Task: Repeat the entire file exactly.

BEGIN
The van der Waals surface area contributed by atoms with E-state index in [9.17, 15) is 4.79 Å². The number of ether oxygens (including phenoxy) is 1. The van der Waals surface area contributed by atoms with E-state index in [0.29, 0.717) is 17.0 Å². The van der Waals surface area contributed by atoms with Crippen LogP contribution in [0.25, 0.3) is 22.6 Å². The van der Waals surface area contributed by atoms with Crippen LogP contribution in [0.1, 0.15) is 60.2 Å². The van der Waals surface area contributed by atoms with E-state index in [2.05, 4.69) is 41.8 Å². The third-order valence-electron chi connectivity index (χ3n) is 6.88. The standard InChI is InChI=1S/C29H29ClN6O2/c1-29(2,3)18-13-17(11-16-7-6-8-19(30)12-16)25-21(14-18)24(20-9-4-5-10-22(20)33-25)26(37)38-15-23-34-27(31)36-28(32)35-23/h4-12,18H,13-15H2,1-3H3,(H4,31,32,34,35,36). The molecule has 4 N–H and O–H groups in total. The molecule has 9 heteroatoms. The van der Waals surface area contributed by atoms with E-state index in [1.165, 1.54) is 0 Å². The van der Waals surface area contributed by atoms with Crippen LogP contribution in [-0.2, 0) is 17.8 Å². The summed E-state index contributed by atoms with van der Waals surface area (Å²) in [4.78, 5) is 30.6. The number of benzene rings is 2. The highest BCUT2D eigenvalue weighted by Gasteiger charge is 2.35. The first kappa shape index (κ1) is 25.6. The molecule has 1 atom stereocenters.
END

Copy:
The van der Waals surface area contributed by atoms with E-state index in [9.17, 15) is 4.79 Å². The number of ether oxygens (including phenoxy) is 1. The van der Waals surface area contributed by atoms with E-state index in [0.29, 0.717) is 17.0 Å². The van der Waals surface area contributed by atoms with Crippen LogP contribution in [0.25, 0.3) is 22.6 Å². The van der Waals surface area contributed by atoms with Crippen LogP contribution in [0.1, 0.15) is 60.2 Å². The van der Waals surface area contributed by atoms with E-state index in [2.05, 4.69) is 41.8 Å². The third-order valence-electron chi connectivity index (χ3n) is 6.88. The standard InChI is InChI=1S/C29H29ClN6O2/c1-29(2,3)18-13-17(11-16-7-6-8-19(30)12-16)25-21(14-18)24(20-9-4-5-10-22(20)33-25)26(37)38-15-23-34-27(31)36-28(32)35-23/h4-12,18H,13-15H2,1-3H3,(H4,31,32,34,35,36). The molecule has 4 N–H and O–H groups in total. The molecule has 9 heteroatoms. The van der Waals surface area contributed by atoms with E-state index in [1.165, 1.54) is 0 Å². The van der Waals surface area contributed by atoms with Crippen LogP contribution in [-0.2, 0) is 17.8 Å². The summed E-state index contributed by atoms with van der Waals surface area (Å²) in [4.78, 5) is 30.6. The number of benzene rings is 2. The highest BCUT2D eigenvalue weighted by Gasteiger charge is 2.35. The first kappa shape index (κ1) is 25.6. The molecule has 1 atom stereocenters.